Doblanko was also part of the board that established Unity House.

Of her life in Fort McMurray, she concluded: “I have met many great people through work and volunteering. I have been able to give back to the community that has been so good to us.”

Bryan Fayant

In 1992, Bryan Fayant, who was in his late 30s, received his Bachelor of Social Work from the University of Calgary.

Raised on the Fishing Lake Métis Settlement located in the northeastern, central part of Alberta near the Saskatchewan border, Fayant’s path to post-secondary education had its challenges.

“It took a while,” admits Fayant, 72, of the journey. “I had gone through what some people did when they were young. I was into drugs and alcohol and on the streets. But I decided to get sober and clean.”

The start of post-secondary schooling in Social Work was a turning point for Fayant, as he hit the books at Blue Quills First Nation College, a satellite campus of the University of Calgary.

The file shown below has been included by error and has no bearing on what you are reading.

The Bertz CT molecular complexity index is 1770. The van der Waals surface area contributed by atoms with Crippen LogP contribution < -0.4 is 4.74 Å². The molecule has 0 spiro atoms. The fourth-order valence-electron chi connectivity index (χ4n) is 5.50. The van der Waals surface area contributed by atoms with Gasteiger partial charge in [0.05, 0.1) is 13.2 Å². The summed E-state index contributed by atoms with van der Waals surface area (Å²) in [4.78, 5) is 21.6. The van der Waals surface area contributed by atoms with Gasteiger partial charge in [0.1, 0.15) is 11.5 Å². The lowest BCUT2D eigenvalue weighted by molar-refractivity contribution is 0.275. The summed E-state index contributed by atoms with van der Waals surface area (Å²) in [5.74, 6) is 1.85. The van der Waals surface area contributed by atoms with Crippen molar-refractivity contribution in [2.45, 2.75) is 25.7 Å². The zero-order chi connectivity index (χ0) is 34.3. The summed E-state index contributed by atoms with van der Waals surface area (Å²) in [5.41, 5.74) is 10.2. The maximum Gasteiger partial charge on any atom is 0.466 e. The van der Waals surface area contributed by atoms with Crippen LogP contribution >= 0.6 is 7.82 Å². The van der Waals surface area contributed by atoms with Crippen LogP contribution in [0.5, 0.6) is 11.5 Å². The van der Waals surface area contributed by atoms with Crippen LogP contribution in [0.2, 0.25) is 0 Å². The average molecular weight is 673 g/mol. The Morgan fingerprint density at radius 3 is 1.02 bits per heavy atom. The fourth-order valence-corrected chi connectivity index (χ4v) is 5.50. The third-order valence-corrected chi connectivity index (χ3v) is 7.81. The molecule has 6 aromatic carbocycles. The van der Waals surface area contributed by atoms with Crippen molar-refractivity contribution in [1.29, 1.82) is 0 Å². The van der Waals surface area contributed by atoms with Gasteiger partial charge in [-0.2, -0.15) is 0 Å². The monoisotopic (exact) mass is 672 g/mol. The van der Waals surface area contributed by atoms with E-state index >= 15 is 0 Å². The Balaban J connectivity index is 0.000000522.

The First Nations University would change its name in 2015 to University nuhelot’įne thaiyots’į nistameyimâkanak Blue Quills.

Fayant’s vocation would find him, according to one biography, ”working years in the alcohol and drug field, social services, economic development, the political arena, community development and environmental policymaking,” in various provincial locales, including stops in Edmonton, Lac La Biche, High Prairie, Grande Prairie and now Fort McMurray.”

Around 2003, he began his relationship with McMurray Metis Local in 1935, where he was eventually hired for four years. He then left for five years, returning in 2012.

During this time, his duties included “Assisting the McMurray Metis in developing its goals – like a Cultural Centre, funding for its governing operation, developing relationship industry and supporting education for the children.”

In 2016, Fayant, like many, went above and beyond with the rebirth of Fort McMurray and region after the Horse River Wildfires.